Safeguard Children AND Liberties
Last year, the brutal rape and murder of a young boy in Cambridge triggered a wave of indignation which targeted all 'pedophiles.' Supporters of the death penalty in Massachusetts used this case and almost prevailed. A national group called the North American Man/Boy Love Association (NAMBLA) was especially assailed, with calls in public meetings to find and kill local members, even though NAMBLA was not implicated in the crime. [Roman Catholic] Cardinal Bernard Law was quoted a saying, "This is the closest thing I've seen to a lynch mob since my days in Mississippi."
Some of those working against the death penalty realized that hysteria about child sex cases had to be dealt with directly. Many who work with prisoners and criminal justice had long recognized that a panic about child sex was the context in which a number of new laws about children, sex and sex offenders were passed almost unopposed despite major civil liberties and other concerns. Yet to speak about these problems was tantamount to being accused of support for child molestation.
A discussion group of about twenty people formed, hosted unofficially by a non-governmental organization. Participants included women who are incest and sex abuse survivors, NAMBLA members, anti-censorship and civil liberties activists, feminists, gay and lesbian people, health-care workers, church activists, peace and social justice activists, academics, and those who work with prisoners.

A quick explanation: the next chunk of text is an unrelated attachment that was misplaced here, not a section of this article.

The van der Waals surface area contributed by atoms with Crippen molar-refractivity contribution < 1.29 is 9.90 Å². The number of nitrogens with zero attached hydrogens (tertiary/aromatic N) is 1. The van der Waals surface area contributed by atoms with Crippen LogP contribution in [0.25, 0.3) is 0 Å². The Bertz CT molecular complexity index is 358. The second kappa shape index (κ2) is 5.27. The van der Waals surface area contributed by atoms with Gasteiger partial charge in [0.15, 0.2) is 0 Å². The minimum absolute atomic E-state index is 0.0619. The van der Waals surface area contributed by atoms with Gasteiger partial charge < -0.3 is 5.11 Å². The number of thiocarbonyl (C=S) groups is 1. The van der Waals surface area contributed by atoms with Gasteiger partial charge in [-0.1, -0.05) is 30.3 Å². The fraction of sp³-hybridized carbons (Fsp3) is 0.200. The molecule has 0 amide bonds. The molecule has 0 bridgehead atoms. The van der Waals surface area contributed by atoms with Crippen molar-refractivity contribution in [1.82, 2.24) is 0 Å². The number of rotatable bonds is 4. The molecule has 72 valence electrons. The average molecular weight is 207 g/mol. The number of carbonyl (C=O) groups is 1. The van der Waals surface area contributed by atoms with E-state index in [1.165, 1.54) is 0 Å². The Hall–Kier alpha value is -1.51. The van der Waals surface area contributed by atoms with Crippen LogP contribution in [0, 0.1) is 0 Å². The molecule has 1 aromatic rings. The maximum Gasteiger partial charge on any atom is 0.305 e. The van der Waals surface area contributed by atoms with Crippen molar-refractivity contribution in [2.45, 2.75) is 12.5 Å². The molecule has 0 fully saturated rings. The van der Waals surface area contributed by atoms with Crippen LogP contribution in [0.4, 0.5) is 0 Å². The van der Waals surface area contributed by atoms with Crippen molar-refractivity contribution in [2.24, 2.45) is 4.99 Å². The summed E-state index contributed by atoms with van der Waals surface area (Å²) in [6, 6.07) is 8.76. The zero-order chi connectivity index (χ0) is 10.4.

We have met regularly for six months, sometimes almost as a kind of group therapy or consciousness-raising session, dealing with deep and justified angers and emotions. We continue to hold a wide range of views about children's sexuality and certainly about intergenerational sex. But we found that we all strongly condemn rape and other forms of genuine abuse against children and youth. We all believe in the possibility for redemption and rehabilitation of all people, no matter what their 'crimes.' Finally, we all value essential civil liberties and believe that many recent measures have dangerously increased state repressive powers. Slowly we formed a consensus on these matters. The result is the enclosed statement, "A Call to Safeguard Our Children and Our Liberties" We now hope to broaden the list of those signing the statement so that it can become a tool to encourage further dialogue. We do plan to use the statement publicly, on the Internet, published in various formats, including Op Ed pieces, and in a variety of other formats.
We believe this process - dialogue between those who hold strong views about sex and children from differing perspectives - is unique. We believe it is urgently needed in the United States, and in some other societies directly affected by U.S. attitudes and policies.